Admittingly, I never envisioned adding scrambled eggs to roast beef. It just seems wrong, but scrambled eggs were being made for dinner and so I thought, “Why not”. You can call this the serendipitous sandwich because lo and behold, it actually turned out quite tasty. For a little extra crunch, I added onions (both fried and raw, sliced). Another serendipitous discovery was just how good tomato relish was on this – it went suprisingly well with the eggs and roast beef.
This is one of my favorite lunch items in downtown San Diego. It is served, surprisingly, at Ralphs, and is not only a great sandwich, but also very affordable at just $5.99. I particularly enjoy the mesquite wood smoked turkey sandwich on nine grain & seed bread (Toasted), with cajun and horseradish mayo. I usually get all the veggies, lettuce, green pepper, onion, tomato, sweet pickles, olives, etc, and in this case swiss cheese.
While I can’t claim to be the chef, this sandwich was designed by me, so I think I can claim the recipe at least 🙂
Sandwich for desert? This sandwhich combines aged goat brie cheese with some of its natural pairings: honey, walnuts and jam.
The past few weeks have been excessively hot.. even for the normally excessively high summer temperatures in Poway. Case in point – two nights ago at 10:00 pm, I had all the windows and doors open to drop the house temperature to a respectable 8oF. With temperatures like this, there is just no way I was going to do any cooking that required more than 5 minutes over a hot stove. This makes sandwiches an ideal meal. Paired with a side salad, it’s a wonderful way to beat the heat while taking care of nutritional needs.
Another variation of the roast beef sandwich, this one has a lot more bite with the added mustard and horseradish sauce.
Quite frankly, this isn’t much of a sandwich, much less amazing. It’s specifically made for children in Denmark, and is a typical sandwich they would take to school. It ranks just one notch above the infamous “sugar sandwich”, which is at the bottom of the sandwich pile. However, if you want to feel like a Danish kid, have one of these, then move on 🙂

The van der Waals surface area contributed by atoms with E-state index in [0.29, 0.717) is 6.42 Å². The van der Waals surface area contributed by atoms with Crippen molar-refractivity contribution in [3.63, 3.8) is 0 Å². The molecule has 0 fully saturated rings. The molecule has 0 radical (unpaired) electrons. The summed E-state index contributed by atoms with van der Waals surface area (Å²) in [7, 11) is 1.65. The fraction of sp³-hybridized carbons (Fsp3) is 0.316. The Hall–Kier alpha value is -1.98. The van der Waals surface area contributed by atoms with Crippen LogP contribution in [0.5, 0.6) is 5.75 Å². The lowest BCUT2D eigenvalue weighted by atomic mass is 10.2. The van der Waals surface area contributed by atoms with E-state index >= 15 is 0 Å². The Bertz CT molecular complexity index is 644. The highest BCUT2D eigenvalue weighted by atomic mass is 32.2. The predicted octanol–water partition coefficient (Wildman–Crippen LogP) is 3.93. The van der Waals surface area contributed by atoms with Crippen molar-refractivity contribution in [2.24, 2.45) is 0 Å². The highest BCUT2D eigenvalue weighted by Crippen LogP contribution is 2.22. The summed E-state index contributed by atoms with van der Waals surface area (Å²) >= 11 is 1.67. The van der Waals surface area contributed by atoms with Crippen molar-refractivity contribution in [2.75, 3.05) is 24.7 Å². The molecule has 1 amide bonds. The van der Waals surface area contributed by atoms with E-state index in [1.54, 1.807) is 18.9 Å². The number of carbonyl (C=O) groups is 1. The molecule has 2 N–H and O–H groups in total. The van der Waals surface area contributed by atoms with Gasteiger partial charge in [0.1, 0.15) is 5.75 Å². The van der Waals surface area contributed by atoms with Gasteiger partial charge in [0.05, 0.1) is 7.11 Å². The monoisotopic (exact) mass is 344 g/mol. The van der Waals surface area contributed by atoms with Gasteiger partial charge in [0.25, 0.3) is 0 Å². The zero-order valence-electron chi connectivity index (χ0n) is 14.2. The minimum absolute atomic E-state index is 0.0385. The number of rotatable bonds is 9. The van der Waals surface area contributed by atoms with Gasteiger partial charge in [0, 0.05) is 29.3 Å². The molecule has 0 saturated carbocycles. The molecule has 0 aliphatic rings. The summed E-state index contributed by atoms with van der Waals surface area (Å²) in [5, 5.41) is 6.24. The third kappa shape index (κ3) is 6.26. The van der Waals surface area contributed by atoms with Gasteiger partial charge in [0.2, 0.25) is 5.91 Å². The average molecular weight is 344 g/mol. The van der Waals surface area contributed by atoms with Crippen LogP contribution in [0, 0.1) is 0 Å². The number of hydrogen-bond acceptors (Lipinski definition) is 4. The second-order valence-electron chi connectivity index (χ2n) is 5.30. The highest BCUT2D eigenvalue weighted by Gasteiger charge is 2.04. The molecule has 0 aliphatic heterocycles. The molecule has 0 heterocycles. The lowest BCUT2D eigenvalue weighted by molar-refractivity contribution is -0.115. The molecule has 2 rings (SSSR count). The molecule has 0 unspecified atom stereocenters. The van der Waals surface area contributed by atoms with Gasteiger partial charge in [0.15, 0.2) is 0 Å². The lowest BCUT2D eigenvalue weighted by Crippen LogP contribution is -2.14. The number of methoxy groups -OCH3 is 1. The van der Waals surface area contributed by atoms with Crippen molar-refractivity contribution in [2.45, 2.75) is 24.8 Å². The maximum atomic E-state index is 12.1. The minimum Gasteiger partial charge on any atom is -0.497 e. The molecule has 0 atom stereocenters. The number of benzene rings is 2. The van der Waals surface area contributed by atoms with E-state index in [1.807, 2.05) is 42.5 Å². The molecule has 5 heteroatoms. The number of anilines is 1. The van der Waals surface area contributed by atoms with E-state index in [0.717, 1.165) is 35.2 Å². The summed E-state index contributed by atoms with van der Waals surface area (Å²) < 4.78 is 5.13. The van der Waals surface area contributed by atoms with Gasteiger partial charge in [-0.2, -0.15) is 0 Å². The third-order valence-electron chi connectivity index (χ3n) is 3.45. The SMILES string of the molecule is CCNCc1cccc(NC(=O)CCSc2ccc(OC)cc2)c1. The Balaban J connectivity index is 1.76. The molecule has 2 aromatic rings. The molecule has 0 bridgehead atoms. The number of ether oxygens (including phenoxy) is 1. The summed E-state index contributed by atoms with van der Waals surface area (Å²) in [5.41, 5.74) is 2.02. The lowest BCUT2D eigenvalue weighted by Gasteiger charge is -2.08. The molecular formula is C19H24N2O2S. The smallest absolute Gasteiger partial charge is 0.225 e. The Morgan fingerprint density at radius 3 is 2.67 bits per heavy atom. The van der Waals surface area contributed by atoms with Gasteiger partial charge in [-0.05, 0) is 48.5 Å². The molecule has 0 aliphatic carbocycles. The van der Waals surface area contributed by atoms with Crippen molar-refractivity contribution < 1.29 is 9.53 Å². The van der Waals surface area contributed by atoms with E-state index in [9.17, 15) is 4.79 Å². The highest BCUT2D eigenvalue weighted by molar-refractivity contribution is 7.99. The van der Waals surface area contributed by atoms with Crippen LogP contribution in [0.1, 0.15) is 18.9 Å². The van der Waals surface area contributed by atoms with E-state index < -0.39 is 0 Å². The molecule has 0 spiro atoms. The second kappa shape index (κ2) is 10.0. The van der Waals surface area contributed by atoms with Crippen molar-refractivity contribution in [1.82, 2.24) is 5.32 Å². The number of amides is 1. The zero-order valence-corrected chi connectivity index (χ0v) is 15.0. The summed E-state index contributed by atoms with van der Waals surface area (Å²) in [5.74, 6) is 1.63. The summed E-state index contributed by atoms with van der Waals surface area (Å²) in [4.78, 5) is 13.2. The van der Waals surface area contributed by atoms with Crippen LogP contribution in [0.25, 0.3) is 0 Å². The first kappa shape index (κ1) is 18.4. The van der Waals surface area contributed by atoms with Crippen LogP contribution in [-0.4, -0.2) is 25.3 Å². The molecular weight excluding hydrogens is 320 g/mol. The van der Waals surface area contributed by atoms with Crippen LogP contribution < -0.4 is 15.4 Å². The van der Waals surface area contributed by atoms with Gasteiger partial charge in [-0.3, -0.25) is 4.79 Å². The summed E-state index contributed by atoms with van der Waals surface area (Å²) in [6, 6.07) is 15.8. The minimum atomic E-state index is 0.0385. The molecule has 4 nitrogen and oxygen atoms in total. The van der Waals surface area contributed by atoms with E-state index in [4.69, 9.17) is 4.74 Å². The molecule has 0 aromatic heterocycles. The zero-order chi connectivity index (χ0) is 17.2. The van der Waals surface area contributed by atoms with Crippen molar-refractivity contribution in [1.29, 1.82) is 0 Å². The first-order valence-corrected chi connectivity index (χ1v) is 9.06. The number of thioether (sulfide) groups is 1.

This sandwich can be thrown together quickly if you have a little left over smoked mackerel (and don’t we all sometimes). Be careful not to overpower the subtle taste of mackerel.
The roast beef sandwich is yet another classic piece of smørrebrød. Generous layers of roast beef are stacked with remoulade, capers, sweet dill pickles, fried onions, salt and pepper. It comes with a variety of options, such as different smears (duck fat, butter, roasted garlic or mustard like this one). Typically it also has a nice little dash of shredded horseraddish, but I couldn’t find any on the day I made this.
In Denmark, smoked mackerel was formerly a delicacy reserved for special occasions such as family Christmas luncheons, or fancy dinner parties. Danish smoked mackerel typically comes from Bornholm, which is famous for its many smokehouses. Although made with smoked mackerel, this sandwich would work well with other smoked fish e.g. smoked salmon.
The classic Danish cheese sandwich is extravagent to say the least. This one, from the restaurant Peter Liep, represents the extreme amount of cheese that is needed. In fact, we couldn’t even see the bread when it was served.